Lending in the High Tech Age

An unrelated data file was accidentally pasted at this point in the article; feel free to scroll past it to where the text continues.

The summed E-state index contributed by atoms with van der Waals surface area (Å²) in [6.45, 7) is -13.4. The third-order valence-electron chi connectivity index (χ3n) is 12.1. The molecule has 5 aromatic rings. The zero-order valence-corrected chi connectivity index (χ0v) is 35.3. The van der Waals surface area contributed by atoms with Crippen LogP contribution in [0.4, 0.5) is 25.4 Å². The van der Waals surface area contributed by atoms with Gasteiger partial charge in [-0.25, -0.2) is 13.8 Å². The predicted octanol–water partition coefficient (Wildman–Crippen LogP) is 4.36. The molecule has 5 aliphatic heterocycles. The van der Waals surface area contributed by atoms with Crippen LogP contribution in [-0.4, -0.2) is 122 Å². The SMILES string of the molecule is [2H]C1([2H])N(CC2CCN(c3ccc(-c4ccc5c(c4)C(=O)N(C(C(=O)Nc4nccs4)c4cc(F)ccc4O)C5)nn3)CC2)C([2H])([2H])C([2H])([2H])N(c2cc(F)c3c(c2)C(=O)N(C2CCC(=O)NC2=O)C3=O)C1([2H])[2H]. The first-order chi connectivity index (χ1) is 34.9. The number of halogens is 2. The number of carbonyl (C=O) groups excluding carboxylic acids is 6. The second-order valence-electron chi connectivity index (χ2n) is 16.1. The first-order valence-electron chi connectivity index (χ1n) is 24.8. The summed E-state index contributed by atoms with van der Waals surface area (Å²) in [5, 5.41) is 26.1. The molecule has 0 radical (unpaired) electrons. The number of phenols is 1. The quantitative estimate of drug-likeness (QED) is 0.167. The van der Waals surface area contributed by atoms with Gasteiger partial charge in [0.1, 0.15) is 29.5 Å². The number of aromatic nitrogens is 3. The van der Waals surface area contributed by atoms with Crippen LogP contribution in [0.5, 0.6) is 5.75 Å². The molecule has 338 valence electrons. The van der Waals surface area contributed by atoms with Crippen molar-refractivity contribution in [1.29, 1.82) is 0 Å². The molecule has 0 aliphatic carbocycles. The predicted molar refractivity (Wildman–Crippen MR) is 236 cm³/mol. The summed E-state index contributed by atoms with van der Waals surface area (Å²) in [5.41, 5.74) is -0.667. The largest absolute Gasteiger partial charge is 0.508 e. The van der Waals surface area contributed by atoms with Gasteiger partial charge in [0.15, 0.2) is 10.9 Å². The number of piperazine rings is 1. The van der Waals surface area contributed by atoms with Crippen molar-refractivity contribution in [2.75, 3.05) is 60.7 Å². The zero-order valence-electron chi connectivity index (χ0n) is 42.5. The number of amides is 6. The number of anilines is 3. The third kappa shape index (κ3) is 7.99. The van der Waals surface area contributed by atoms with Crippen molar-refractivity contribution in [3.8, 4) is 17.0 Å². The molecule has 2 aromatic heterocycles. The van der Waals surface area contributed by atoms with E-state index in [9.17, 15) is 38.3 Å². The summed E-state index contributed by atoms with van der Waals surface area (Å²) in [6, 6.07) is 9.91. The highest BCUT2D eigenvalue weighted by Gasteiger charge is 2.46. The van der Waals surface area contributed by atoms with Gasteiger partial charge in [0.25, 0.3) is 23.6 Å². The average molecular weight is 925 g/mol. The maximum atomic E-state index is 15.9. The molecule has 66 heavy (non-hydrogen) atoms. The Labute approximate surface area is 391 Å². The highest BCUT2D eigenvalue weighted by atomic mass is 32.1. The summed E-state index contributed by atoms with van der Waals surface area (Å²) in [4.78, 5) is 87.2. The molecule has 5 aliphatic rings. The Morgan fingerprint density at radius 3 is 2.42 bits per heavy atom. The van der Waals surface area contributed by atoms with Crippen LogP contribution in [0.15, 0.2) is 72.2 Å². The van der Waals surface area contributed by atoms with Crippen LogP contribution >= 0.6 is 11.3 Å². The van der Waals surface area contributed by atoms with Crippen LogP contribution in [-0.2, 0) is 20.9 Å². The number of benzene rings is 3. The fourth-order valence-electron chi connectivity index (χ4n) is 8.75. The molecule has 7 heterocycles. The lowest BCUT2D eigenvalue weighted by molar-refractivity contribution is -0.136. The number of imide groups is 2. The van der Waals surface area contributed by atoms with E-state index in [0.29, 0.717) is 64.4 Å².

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Feature during the initiative. These principles will help the team understand what's in bounds, what's out of bounds, and what the company is ultimately trying to accomplish as part of the engagement. The principles serve as reference points to ensure the initiative progresses as intended, and when tough decisions must be made, they provide guidance that ensures those decisions are aligned with project goals. Leadership Style Leaders who have the ability to see both the big picture and to focus on specific aspects of the execution plan are extremely valuable to the process. T he leadership style of the executive sponsor is another important characteristic that can help make change initiatives more productive and efficient. Leaders who have the ability to see both the big picture and to focus on specific aspects of the execution plan are extremely valuable to the process. They fully understand what the company needs to accomplish and can anticipate areas that might pose a challenge or require more analysis to help the project team avoid unnecessary pitfalls. The executive sponsor also plays a valuable role in motivating the team by identifying qualified people to solve problems and giving them the necessary ownership to solve them. And since many operational change projects involve working with external business partners, the executive sponsor can firmly establish the expectation that internal team members will work collaboratively with the external business partners and effectively communicate with them so the combined talent and expertise between internal and external teams is fully leveraged. Executive Presence E xecutive presence refers to a set of attributes that includes the ability to expertly orchestrate the change initiative and motivate team members by exhibiting core leadership skills, such as lis- 28 | The M Report tening, sharing, and challenging others. Highly respected by team members, colleagues, and others associated with the project, the executive sponsor leads by example and is able to command the attention and full engagement of the team, influence outcomes, and communicate broadly across the company. Executive sponsors with these attributes succeed because their example sets the tone for the change, directs appropriate action, and clearly articulates expectations for delivery. They are also deeply involved in establishing the rules of engagement for the change initiative and add value at every turn by shaping the direction of the project as it evolves, mitigating risk and remaining engaged throughout. In so doing, the executive sponsor quickly earns the confidence of everyone involved and, as a result, is able to effectively lead. Accountability T he executive sponsor who thoroughly understands the goals of the company and how the initiative supports these goals is also laser-focused on identifying any barriers that might negatively impact the initiative. This executive takes on accountability for helping ensure that anything that complicates, delays, or otherwise stands in the way of project success is identified and mitigated. Another area of accountability that an executive sponsor takes on is to help translate unclear or seamlessly arbitrary objectives that might arise into manageable, clear objectives with scoreboards. By doing so, the team is very clear about what is expected and very clear about the status of those objectives. Related to this, the executive sponsor is also accountable for defining and tracking the return on investment associated with the project. The executive sponsor will make sure the work that is done is value-added work that ultimately contributes to the overall company goals. He or she also promotes a culture that tightly manages defined return on investment (ROI) targets so all team members are tracking against the same standards. Risk Management W ith any significant company initiative, change is a part of the equation. The

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